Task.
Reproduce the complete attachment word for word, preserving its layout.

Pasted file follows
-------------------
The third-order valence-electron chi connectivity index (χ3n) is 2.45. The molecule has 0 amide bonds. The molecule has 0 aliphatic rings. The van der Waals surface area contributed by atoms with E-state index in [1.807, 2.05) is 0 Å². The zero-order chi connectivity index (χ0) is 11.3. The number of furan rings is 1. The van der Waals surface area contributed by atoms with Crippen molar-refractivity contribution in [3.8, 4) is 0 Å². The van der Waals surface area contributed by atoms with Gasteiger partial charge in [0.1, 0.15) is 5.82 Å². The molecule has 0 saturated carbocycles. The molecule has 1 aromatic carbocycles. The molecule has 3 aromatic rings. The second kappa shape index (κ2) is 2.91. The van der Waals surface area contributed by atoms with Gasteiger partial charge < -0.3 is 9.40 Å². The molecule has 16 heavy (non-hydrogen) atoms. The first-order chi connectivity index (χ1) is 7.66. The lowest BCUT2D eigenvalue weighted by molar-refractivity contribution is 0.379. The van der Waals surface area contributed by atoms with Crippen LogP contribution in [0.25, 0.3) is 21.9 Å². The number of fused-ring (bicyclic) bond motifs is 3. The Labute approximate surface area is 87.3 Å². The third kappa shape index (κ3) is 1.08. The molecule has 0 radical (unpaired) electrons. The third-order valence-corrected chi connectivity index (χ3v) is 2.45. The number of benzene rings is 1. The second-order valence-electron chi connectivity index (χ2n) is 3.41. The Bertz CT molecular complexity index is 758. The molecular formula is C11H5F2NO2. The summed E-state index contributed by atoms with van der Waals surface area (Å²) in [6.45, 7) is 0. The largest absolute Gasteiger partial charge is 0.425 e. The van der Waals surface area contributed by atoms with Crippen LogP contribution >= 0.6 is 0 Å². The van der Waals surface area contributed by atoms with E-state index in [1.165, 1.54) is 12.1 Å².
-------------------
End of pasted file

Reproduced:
The third-order valence-electron chi connectivity index (χ3n) is 2.45. The molecule has 0 amide bonds. The molecule has 0 aliphatic rings. The van der Waals surface area contributed by atoms with E-state index in [1.807, 2.05) is 0 Å². The zero-order chi connectivity index (χ0) is 11.3. The number of furan rings is 1. The van der Waals surface area contributed by atoms with Crippen molar-refractivity contribution in [3.8, 4) is 0 Å². The van der Waals surface area contributed by atoms with Gasteiger partial charge in [0.1, 0.15) is 5.82 Å². The molecule has 0 saturated carbocycles. The molecule has 1 aromatic carbocycles. The molecule has 3 aromatic rings. The second kappa shape index (κ2) is 2.91. The van der Waals surface area contributed by atoms with Gasteiger partial charge < -0.3 is 9.40 Å². The molecule has 16 heavy (non-hydrogen) atoms. The first-order chi connectivity index (χ1) is 7.66. The lowest BCUT2D eigenvalue weighted by molar-refractivity contribution is 0.379. The van der Waals surface area contributed by atoms with Crippen LogP contribution in [0.25, 0.3) is 21.9 Å². The number of fused-ring (bicyclic) bond motifs is 3. The Labute approximate surface area is 87.3 Å². The third kappa shape index (κ3) is 1.08. The molecule has 0 radical (unpaired) electrons. The third-order valence-corrected chi connectivity index (χ3v) is 2.45. The number of benzene rings is 1. The second-order valence-electron chi connectivity index (χ2n) is 3.41. The Bertz CT molecular complexity index is 758. The molecular formula is C11H5F2NO2. The summed E-state index contributed by atoms with van der Waals surface area (Å²) in [6.45, 7) is 0. The largest absolute Gasteiger partial charge is 0.425 e. The van der Waals surface area contributed by atoms with Crippen LogP contribution >= 0.6 is 0 Å². The van der Waals surface area contributed by atoms with E-state index in [1.165, 1.54) is 12.1 Å².